In scene two, the heroes come upon a quiet homestead where the family member of the one hero lives in the Nymie Vale. At first, there is no indication that anything has taken place until they investigate the building. Here the heroes encounter survivors of the recent dragon attack and hear their fearful story. Searching will also reveal the bodies of those who were not as fortunate. This is the moment that sets the mood and motivation for the Heroes that will help see them through to the end. The survivors help the GM set the theme of a "familiar environment that has been invaded by an outsider and the safety and peace that environments represent has been shattered". The theme of family, protection, and revenge is a strong emotional stake. A number of characters have been killed in the attack and the reason behind the attack is unclear. The survivors ask that the Heroes to send word to the Queen of what has happened and to take the children to Clearwine Fort, so that they can be kept safe.
Scene three has the Heroes continue to Clearwine and inform Queen Lieka of the Colymar tribe and her council of the Dragon's attack in the Nymie Vale. the Queen's council openly speaks in front of the heroes as Queen Leika seeks their guidance. Here they'll ask the Heroes questions to help get a clear picture of the events, all while giving bits of information on what they each know about Dream Dragons to the queen. Though none of them are experts on dragons, they especially don't know much about this one in particular. It is during this that one of the Side Quests is brought up which gives the players some possible direction to go after they gather more information. This side quest involves arms and armor that could be a boon to them in the coming fight.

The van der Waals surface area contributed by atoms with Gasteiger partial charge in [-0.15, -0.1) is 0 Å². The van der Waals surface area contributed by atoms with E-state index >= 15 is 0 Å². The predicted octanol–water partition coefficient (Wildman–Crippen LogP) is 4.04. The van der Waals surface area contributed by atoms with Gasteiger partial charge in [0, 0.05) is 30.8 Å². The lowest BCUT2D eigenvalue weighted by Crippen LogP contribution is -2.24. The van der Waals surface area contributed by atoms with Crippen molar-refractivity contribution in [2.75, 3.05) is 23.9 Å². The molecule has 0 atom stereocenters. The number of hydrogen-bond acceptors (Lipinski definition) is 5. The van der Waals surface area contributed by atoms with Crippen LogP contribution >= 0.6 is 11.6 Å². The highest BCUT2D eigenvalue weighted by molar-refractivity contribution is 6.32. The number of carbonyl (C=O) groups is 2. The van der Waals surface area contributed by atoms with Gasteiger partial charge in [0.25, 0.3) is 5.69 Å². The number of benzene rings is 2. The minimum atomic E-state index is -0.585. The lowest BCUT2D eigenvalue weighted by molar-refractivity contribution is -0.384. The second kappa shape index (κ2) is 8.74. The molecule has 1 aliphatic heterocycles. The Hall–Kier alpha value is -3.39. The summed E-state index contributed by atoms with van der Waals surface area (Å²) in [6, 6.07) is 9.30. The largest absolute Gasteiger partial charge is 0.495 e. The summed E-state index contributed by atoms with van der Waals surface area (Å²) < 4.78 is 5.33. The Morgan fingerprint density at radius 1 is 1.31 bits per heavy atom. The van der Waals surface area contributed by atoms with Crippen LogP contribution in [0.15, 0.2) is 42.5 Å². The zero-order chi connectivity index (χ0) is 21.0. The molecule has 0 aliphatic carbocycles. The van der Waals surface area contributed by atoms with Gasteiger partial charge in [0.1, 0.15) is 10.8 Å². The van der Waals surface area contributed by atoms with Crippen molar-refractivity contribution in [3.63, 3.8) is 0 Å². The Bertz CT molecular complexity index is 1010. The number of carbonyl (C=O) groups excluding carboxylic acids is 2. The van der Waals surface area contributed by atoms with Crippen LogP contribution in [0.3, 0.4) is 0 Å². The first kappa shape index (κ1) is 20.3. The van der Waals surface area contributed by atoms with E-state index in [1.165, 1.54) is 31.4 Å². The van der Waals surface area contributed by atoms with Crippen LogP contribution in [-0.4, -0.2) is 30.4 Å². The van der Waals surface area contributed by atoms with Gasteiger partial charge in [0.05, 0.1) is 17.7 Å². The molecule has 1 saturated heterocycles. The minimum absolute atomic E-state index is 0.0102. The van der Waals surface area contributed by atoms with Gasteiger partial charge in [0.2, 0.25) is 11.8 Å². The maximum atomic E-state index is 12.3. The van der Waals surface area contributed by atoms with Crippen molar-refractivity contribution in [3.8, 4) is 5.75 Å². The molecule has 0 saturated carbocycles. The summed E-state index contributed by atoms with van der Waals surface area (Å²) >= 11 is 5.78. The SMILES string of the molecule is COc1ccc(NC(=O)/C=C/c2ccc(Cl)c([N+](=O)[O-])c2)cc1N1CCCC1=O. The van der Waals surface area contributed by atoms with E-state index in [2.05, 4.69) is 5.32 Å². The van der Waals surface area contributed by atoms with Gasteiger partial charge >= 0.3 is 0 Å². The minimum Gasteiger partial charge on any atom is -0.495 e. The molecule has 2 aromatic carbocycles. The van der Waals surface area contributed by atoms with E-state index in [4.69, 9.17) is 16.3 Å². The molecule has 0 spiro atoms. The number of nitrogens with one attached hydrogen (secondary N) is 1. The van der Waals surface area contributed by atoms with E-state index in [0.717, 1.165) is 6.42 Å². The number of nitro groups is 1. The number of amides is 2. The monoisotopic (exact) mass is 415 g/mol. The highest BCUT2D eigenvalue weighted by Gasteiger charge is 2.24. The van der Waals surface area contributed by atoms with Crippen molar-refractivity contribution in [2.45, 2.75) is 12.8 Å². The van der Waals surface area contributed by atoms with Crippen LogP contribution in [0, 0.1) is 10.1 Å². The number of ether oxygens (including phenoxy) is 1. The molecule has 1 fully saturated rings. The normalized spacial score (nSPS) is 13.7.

What I would add or change to the Cattle Raid adventure.
- Pre-establish the family member beforehand so that the player can establish some connection to this named NPC prior to their death. A good roleplayer can roll with a family member being dropped into play like how the adventure has it happen, but I think it will make it even more impactful for the player if they got to know this NPC before they die.
- I didn't do this with my adventure but to make it even more evident that the Heroes should check in on the homestead of the one family member, you could have them either Just left the headstead after a short visit only an hour beforehand. Or have the heroes planning to stop at the homestead on the way for a noon-day meal.
- I had my players encounter both the Dragonewts and the Tomb of King Berevenenos a season before this adventure. Both are a great way to foreshadow the event of the Dragon of the thunder Hills, especially the Dragonewts.
- Keep in mind when running the Dragonewts; They don't follow the same kind of logic that any of the other races follow. The way they both perceive the world and how they think are completely alien. When my players were speaking to Tarndisi, they had asked her about the Dragonewts and their reasons for seeking out human Heroes to perform the task of Liberating a Dream. She told them she didn't know because the only ones who understand why Dragonewts do anything are Dragonewts and Dragons. Even though she has been around since the Dawn she still does not understand their reasoning or actions.